We all have secrets. We’ve all passed notes in class or been caught gossiping about private topics, and sometimes, when we’ve done something “naughty” our need to talk can be even worse.
Apparently, this holds true for Ross Ulbricht, the alleged mastermind behind underground illegal marketplace Silk Road. According to former college friend Richard Bates, now a 31-year-old software engineer for eBay, Ulbricht told him that he was the creator and runner of the Silk Road website.
Bates is apparently cooperating with authorities to avoid prison time for personal purchases he made through Silk Road; purchases that included marijuana, psychedelic mushrooms and Vicodin which he paid for by bitcoin. Bates mentioned that while he was shocked at the information Ulbricht revealed to him, he was also “very intrigued” by the technology of the site, and considering his purchase history, it’s probably safe to say he wanted a little piece of the action.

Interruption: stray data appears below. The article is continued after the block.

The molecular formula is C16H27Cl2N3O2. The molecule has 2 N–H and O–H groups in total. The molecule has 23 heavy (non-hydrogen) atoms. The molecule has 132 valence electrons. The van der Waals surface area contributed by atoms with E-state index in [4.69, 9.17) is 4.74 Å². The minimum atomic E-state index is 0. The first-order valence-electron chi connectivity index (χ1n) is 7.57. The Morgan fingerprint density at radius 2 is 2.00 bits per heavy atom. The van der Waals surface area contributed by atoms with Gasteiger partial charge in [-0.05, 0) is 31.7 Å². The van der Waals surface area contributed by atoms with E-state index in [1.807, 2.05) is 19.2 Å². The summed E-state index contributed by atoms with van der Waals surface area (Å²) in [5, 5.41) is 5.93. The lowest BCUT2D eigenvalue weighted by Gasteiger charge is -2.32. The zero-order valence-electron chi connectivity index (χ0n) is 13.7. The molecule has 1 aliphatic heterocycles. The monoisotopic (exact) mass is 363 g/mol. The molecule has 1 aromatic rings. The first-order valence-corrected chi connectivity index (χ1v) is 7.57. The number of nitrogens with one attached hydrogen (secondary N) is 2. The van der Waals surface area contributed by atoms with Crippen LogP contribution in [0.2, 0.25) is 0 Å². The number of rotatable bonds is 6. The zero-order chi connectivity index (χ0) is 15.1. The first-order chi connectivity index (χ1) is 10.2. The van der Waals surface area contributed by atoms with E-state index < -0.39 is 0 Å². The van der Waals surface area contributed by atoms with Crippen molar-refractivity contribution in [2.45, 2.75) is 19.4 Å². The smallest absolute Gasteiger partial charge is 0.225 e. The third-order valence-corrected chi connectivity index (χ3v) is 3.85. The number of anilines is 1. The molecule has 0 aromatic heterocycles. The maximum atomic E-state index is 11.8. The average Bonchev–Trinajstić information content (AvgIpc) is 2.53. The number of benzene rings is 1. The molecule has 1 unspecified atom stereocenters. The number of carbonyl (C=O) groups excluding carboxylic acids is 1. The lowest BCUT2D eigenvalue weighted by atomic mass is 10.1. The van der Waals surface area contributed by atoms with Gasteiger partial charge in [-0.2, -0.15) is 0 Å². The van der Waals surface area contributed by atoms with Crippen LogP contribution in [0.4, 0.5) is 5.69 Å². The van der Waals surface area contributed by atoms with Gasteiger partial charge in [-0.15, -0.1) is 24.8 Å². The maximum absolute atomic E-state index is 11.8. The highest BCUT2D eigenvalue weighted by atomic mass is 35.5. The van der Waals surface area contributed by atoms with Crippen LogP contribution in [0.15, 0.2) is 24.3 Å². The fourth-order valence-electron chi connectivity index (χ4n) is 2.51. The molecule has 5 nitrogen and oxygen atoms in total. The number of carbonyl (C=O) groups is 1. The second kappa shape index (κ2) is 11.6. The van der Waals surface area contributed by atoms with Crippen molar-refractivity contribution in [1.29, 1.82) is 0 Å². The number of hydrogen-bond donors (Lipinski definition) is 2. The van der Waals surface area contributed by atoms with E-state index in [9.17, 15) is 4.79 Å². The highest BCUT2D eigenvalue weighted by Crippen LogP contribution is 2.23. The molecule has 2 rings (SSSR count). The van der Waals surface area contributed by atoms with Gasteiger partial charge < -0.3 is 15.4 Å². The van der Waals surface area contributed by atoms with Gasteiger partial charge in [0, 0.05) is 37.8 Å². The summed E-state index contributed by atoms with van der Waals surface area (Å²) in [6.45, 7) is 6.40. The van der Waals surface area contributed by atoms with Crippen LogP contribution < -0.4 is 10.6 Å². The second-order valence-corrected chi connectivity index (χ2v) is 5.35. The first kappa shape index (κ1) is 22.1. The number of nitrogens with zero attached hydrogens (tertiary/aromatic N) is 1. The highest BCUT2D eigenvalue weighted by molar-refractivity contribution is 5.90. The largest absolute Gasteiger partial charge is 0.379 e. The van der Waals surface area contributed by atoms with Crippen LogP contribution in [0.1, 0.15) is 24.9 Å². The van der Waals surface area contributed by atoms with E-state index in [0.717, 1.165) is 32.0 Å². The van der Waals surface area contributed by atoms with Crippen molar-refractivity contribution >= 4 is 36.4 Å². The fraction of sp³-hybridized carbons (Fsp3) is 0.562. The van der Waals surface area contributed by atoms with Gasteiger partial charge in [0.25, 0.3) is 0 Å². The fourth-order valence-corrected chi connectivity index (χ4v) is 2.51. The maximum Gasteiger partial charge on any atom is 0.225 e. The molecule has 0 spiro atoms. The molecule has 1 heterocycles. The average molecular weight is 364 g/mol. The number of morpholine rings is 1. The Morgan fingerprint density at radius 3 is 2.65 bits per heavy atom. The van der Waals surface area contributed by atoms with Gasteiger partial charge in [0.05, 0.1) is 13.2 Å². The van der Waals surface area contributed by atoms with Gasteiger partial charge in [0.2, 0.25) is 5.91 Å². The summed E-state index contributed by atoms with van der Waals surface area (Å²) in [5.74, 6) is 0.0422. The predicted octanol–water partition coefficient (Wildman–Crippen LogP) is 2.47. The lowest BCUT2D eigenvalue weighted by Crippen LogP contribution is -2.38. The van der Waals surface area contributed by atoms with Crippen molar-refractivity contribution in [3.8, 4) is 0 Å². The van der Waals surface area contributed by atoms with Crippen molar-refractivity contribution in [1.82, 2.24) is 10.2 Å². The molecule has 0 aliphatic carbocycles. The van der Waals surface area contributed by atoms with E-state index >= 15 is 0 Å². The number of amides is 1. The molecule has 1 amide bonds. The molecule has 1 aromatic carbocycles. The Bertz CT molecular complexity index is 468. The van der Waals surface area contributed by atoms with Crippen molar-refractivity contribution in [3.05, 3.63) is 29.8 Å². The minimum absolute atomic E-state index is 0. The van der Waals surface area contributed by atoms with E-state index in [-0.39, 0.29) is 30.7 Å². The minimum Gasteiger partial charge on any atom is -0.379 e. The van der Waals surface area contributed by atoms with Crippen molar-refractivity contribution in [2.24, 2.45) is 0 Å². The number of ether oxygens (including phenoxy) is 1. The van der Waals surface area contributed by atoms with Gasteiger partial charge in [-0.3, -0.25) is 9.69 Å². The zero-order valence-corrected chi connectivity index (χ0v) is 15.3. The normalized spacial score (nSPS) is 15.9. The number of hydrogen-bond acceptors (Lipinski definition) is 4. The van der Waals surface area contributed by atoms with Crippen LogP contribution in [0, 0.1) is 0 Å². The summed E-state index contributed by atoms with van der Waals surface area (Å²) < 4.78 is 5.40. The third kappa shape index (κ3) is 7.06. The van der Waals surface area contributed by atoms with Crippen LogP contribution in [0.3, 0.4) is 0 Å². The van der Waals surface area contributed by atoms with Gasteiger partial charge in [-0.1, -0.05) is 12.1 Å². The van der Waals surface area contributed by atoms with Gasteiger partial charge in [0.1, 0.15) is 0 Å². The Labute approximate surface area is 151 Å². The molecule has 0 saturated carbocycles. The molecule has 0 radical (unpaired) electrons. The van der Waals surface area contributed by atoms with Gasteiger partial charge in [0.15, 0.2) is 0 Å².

But that’s all changed, now. Bates turned on Ulbricht during the alleged kingpin’s trial on Thursday, testifying against him in hopes of securing his own protection and future in a world that doesn’t consist of an eight by nine cell.
Bates is claiming to have been involved in the actual construction of the Silk Road website, and his testimony contradicts the opening arguments of Ulbricht’s attorney Joshua Dratel, who said that Ulbricht supposedly gave control of the site to someone else early in the game, and had no involvement with Silk Road and its bitcoin addresses once the crime spree began.
Bates’ testimony comes only one day after a private e-journal, written and kept by Ulbricht himself since 2010 detailing the various stages of his plans to build Silk Road, was produced by Assistant US Attorney Timothy Howard.
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